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Looking more like a catamaran than a car, the Silver Fox is unique. This is the second attempt – dated 1967 – to participate in a bisiluro at the 24 Hours of Le Mans. Designed by Ing.Sergio Sartorelli and manufactured by Turin's OSI – Officine Stampaggi Industriali (one of many extinct Italian craftsmanship and industrial excellences), the car, also built to achieve certain speed records over the distance, unfortunately had no way to express its potential due to the sudden death of the OSI's co-owner, Eng.Luigi Segree, and the subsequent shutdown, in 1968, of the company's activity began only 8 years earlier.

However, due to the financial situation, Osi found himself in this dream which was never realized. Instead, we end up with a unique car.

The car is in two parts bordered by the passenger compartment, the Alpine 1000cc engine sits behind the left seat, with the spare wheel etc. behind the other.

Since nothing is between the wheels, the space instead houses three aerodynamic wings. The front being to stabilize the car, the second being the cockpit and the third holding the brakes and the differential/drive.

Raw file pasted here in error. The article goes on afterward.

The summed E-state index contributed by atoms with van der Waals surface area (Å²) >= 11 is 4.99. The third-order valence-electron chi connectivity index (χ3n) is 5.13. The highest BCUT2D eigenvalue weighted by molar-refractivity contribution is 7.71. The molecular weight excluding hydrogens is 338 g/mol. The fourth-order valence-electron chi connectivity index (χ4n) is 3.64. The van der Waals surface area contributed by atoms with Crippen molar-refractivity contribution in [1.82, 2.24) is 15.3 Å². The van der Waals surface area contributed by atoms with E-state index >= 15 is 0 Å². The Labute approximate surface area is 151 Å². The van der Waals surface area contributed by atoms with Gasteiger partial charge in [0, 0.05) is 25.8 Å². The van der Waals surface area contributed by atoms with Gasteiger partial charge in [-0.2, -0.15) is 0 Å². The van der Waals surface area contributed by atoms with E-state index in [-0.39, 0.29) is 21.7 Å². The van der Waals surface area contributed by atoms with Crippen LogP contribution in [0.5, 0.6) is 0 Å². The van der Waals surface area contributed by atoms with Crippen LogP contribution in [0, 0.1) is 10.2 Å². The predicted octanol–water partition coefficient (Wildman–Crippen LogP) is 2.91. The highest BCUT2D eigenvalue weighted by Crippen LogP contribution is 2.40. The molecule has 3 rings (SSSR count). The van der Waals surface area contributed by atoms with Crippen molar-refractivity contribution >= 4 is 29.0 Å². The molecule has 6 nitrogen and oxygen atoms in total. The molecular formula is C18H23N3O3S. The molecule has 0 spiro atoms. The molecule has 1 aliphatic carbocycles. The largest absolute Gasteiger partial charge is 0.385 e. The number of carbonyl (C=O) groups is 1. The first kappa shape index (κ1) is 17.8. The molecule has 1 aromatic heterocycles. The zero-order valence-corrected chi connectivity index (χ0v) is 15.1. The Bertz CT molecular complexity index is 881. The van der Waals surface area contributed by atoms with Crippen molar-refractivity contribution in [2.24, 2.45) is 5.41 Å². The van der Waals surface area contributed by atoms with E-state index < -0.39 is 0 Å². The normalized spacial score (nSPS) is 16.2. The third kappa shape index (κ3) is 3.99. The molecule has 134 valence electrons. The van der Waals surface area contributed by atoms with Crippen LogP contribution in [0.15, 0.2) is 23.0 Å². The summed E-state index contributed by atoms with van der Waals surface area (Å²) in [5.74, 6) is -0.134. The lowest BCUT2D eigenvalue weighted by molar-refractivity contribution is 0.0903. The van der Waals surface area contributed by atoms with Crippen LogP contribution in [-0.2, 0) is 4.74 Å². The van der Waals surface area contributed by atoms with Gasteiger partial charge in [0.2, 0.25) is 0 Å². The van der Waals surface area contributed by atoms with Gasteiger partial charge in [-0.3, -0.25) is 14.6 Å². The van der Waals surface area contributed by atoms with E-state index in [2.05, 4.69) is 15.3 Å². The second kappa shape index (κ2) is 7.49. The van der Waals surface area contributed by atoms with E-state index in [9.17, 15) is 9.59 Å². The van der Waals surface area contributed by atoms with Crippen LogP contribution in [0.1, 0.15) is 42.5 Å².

Aerodynamics: the Silver Fox had more square lines than in the past, probably also in homage to the styling features then in force. The great care taken in the design and the careful study of the aerodynamic flows produced a very well profiled body, characterized by avant-garde solutions at the time, from the two truncated tails with a slightly raised tendency to the study of the flows of current between the two hulls on which it is worth lingering.

The front wing element present in the “Tarf II” has been updated on the Silver Fox by widening its surface and placing it in a position just behind the front axle; the subtlety of this horizontal wing minimized the division of the flows which were channeled under the central pavilion whose lower profile began just below the attachment of the windscreen and descended slightly towards the tail.

The flow, sliding under the windshield, was thus directed towards the rear of the car and, impacting on the load-bearing fairing of the central element of the rear frame, pushed the rear axle towards the ground, thereby increasing its grip: in practice, a much more extensive lower rear wing but with a function completely similar to that, seen later, that characterized the tail of the Fiat Barchetta.

The Silver Fox, despite the impossibility of honoring the objectives for which it was built, sealed an era of profound transformation of design and industrial processes, an era in which not yet constricted by the logic of the market, the budget and diagrams, a reality on the whole semi-artisanal because the OSI could translate flashes of genius into reality.


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